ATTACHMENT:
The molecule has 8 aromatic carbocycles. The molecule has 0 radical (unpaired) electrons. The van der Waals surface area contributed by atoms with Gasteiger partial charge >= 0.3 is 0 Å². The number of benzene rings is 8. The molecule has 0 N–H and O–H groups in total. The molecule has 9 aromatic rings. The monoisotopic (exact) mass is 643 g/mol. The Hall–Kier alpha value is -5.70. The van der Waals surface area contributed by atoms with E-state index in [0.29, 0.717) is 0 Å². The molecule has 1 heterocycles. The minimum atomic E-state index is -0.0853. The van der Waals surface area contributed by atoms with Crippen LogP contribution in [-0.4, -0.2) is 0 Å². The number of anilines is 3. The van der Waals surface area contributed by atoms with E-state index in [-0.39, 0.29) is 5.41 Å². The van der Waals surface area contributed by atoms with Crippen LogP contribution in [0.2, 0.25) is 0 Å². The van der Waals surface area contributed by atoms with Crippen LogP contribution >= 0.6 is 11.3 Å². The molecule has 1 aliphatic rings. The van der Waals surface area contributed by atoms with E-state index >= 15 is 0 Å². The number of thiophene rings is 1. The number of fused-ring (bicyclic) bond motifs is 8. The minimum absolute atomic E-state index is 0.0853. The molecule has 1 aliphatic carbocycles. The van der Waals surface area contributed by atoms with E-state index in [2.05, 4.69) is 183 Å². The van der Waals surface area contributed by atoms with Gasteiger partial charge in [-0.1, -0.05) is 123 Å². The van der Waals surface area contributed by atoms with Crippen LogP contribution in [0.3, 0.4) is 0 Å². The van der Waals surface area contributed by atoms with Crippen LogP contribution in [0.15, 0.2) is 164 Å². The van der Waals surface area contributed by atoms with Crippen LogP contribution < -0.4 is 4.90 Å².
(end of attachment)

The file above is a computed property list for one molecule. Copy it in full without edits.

The molecule has 8 aromatic carbocycles. The molecule has 0 radical (unpaired) electrons. The van der Waals surface area contributed by atoms with Gasteiger partial charge >= 0.3 is 0 Å². The number of benzene rings is 8. The molecule has 0 N–H and O–H groups in total. The molecule has 9 aromatic rings. The monoisotopic (exact) mass is 643 g/mol. The Hall–Kier alpha value is -5.70. The van der Waals surface area contributed by atoms with E-state index in [0.29, 0.717) is 0 Å². The molecule has 1 heterocycles. The minimum atomic E-state index is -0.0853. The van der Waals surface area contributed by atoms with Crippen LogP contribution in [-0.4, -0.2) is 0 Å². The number of anilines is 3. The van der Waals surface area contributed by atoms with E-state index in [-0.39, 0.29) is 5.41 Å². The van der Waals surface area contributed by atoms with Crippen LogP contribution in [0.2, 0.25) is 0 Å². The van der Waals surface area contributed by atoms with Crippen LogP contribution >= 0.6 is 11.3 Å². The molecule has 1 aliphatic rings. The van der Waals surface area contributed by atoms with E-state index >= 15 is 0 Å². The number of thiophene rings is 1. The number of fused-ring (bicyclic) bond motifs is 8. The minimum absolute atomic E-state index is 0.0853. The molecule has 1 aliphatic carbocycles. The van der Waals surface area contributed by atoms with E-state index in [2.05, 4.69) is 183 Å². The van der Waals surface area contributed by atoms with Gasteiger partial charge in [-0.1, -0.05) is 123 Å². The van der Waals surface area contributed by atoms with Crippen LogP contribution in [0.3, 0.4) is 0 Å². The van der Waals surface area contributed by atoms with Crippen LogP contribution in [0.15, 0.2) is 164 Å². The van der Waals surface area contributed by atoms with Crippen LogP contribution < -0.4 is 4.90 Å².